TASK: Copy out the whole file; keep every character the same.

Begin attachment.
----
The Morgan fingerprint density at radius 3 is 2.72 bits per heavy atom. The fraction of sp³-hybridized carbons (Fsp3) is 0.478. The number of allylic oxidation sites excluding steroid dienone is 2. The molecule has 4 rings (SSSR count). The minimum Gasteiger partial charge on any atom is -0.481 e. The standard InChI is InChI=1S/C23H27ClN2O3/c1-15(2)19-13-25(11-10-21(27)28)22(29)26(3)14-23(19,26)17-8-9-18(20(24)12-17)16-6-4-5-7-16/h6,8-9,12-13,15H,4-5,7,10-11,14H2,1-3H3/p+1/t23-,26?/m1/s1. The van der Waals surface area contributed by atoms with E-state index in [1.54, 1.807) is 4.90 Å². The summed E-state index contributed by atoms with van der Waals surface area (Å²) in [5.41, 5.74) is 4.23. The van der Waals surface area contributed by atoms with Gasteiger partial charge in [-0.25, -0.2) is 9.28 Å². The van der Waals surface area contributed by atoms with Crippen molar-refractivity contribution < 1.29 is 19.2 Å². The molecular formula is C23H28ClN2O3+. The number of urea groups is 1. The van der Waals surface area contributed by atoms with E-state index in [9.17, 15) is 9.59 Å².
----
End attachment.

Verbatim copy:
The Morgan fingerprint density at radius 3 is 2.72 bits per heavy atom. The fraction of sp³-hybridized carbons (Fsp3) is 0.478. The number of allylic oxidation sites excluding steroid dienone is 2. The molecule has 4 rings (SSSR count). The minimum Gasteiger partial charge on any atom is -0.481 e. The standard InChI is InChI=1S/C23H27ClN2O3/c1-15(2)19-13-25(11-10-21(27)28)22(29)26(3)14-23(19,26)17-8-9-18(20(24)12-17)16-6-4-5-7-16/h6,8-9,12-13,15H,4-5,7,10-11,14H2,1-3H3/p+1/t23-,26?/m1/s1. The van der Waals surface area contributed by atoms with E-state index in [1.54, 1.807) is 4.90 Å². The summed E-state index contributed by atoms with van der Waals surface area (Å²) in [5.41, 5.74) is 4.23. The van der Waals surface area contributed by atoms with Gasteiger partial charge in [-0.25, -0.2) is 9.28 Å². The van der Waals surface area contributed by atoms with Crippen molar-refractivity contribution < 1.29 is 19.2 Å². The molecular formula is C23H28ClN2O3+. The number of urea groups is 1. The van der Waals surface area contributed by atoms with E-state index in [9.17, 15) is 9.59 Å².